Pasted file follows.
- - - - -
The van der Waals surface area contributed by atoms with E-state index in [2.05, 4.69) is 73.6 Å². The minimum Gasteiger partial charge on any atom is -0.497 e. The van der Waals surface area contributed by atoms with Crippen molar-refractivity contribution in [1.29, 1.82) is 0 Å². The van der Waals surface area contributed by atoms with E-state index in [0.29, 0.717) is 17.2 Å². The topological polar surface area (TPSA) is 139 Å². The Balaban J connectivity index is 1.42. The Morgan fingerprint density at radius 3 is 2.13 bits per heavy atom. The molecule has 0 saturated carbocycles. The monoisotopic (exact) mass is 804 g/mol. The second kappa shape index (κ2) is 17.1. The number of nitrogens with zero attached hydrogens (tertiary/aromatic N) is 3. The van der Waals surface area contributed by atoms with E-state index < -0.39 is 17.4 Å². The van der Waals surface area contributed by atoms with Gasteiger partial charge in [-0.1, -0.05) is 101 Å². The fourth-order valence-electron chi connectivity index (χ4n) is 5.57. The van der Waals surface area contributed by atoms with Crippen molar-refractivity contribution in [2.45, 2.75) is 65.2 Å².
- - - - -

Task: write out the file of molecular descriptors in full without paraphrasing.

The van der Waals surface area contributed by atoms with E-state index in [2.05, 4.69) is 73.6 Å². The minimum Gasteiger partial charge on any atom is -0.497 e. The van der Waals surface area contributed by atoms with Crippen molar-refractivity contribution in [1.29, 1.82) is 0 Å². The van der Waals surface area contributed by atoms with E-state index in [0.29, 0.717) is 17.2 Å². The topological polar surface area (TPSA) is 139 Å². The Balaban J connectivity index is 1.42. The Morgan fingerprint density at radius 3 is 2.13 bits per heavy atom. The molecule has 0 saturated carbocycles. The monoisotopic (exact) mass is 804 g/mol. The second kappa shape index (κ2) is 17.1. The number of nitrogens with zero attached hydrogens (tertiary/aromatic N) is 3. The van der Waals surface area contributed by atoms with E-state index < -0.39 is 17.4 Å². The van der Waals surface area contributed by atoms with Gasteiger partial charge in [-0.1, -0.05) is 101 Å². The fourth-order valence-electron chi connectivity index (χ4n) is 5.57. The van der Waals surface area contributed by atoms with Crippen molar-refractivity contribution in [2.45, 2.75) is 65.2 Å².